Polymerurus nodicaudus (Voigt, 1901)

Most likely ID: n.a.


Synonyms: Chaetonotus macracanthus, Polymerurus macracanthus, Polymerurus nodicaudus var. comatus


Sampling location: Simmelried 


Phylogenetic tree: Polymerurus nodicaudus



  • body slender and narrow, elongated

  • length 300–550 µm, width 45–95 µm

  • head trilobed, distinct cephalion

  • pharynx cylindrical

  • distinct hypostomium

  • up to three pairs of tufts of cilia

  • dorsally about 13–25 longitudinal rows of transparent scales with an implied pentagonal or hexagonal shape

  • scales with a distal V-shaped incision and a short spines arising from the center

  • dorsal scales at posterior end smaller, but same shape as in mid-body

  • toes about 60–110 µm long, divided in 15–22 hollow rings

  • toes often shortly spined laterally on ring furrows

  • base of toes with thickened, strongly spined base

  • posterior invagination between toes strongly deepened

Polymerurus nodicaudus

I have found Polymerurus nodicaudus in August 2020 and November 2021 in the mud from Simmelried. This species is slender and very flexible (s. fig. 2 a-b). It can be easily distinguished from Polymerurus rhomboides because the scales bear spines. The toes consist of single rings with short bristles arising at their junctions (s. fig. 6b). The dorsal scales in my population had an only faintly indicated hexagonal shape (s. fig. 5) with a V-shaped incision at the distal end. It was by no means as distinct as drawn by Voigt and Balsamo (s. drawings above). However, this species is said to have a high variability. All other characteristics agree with the description of this species.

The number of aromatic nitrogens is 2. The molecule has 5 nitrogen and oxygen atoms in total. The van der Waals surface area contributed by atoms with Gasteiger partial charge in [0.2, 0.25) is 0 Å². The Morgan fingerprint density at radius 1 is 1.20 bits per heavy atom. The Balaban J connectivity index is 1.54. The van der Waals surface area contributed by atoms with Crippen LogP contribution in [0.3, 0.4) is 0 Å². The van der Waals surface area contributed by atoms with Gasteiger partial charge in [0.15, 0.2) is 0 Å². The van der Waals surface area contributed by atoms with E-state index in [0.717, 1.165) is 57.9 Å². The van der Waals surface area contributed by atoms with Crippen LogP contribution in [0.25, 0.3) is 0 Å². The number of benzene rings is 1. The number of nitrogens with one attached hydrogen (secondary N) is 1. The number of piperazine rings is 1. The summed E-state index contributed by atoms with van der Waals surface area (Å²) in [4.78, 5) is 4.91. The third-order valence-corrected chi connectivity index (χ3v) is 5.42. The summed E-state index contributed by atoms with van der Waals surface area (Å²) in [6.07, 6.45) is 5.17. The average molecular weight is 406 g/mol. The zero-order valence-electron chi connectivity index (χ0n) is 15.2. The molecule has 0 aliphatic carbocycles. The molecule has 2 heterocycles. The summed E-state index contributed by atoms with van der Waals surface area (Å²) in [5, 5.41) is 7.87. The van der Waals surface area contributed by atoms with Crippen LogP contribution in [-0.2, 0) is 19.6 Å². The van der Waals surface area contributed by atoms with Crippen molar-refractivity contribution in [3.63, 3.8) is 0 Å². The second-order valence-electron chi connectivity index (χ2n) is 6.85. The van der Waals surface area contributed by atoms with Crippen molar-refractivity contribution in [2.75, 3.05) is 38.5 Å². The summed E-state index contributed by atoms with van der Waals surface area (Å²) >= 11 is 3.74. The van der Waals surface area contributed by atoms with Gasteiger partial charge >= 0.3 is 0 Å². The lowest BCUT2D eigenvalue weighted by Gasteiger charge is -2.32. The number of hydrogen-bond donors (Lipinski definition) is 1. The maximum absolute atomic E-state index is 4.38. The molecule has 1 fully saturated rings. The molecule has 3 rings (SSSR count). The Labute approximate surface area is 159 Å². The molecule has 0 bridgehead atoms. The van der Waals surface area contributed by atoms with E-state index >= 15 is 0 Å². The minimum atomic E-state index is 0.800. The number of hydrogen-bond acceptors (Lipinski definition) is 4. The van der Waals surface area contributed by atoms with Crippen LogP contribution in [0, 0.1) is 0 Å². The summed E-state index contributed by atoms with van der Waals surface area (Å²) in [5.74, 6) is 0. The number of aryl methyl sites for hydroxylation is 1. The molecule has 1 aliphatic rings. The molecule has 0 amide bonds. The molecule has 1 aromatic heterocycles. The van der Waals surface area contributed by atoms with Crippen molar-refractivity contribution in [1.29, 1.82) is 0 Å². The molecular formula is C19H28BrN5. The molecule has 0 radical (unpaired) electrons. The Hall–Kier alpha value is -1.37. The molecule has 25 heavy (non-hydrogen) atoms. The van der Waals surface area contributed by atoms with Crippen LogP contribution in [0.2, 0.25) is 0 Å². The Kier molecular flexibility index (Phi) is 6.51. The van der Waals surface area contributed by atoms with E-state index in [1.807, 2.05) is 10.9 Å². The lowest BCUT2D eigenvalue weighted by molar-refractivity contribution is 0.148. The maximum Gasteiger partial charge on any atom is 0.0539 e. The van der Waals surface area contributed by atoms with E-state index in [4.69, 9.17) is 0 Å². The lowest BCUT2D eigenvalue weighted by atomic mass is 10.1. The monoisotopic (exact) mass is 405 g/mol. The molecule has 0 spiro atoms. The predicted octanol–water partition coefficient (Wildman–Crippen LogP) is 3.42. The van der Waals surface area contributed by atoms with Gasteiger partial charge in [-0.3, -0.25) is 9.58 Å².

Fig. 1 a-b: Polymerurus nodicaudus. L = 546 µm. A slightly squashed specimen from dorsal. Obj. 40 X.


Fig. 2 a-b: Polymerurus nodicaudus. L = 508 µm. A second, freely swimming specimen specimen from dorsal. Note the elongated spines (ES) at the base of the toes. Obj. 40 X.


Fig. 3: Polymerurus nodicaudus. The head in detail with focal plane on the hypostomium (HY). Note the characteristic gap in the hypostomium (arrow). Obj. 100 X.


Fig. 4: Polymerurus nodicaudus. The dosal scales in mid-body each with a short spine arising from the center. Obj. 100 X.


Fig. 5: Polymerurus nodicaudus. The dosal scales in detail. The transparent scales are 10–12 µm long with an implied hexagonal shape and a V-shaped incision at the distal end. Obj. 100 X.


Fig. 6 a-b: Polymerurus nodicaudus. Two focal planes of the posterior end with a deep invagination. Note the delicate bristles (Br) arsing from ring furrows of the toes. Obj. 100 X.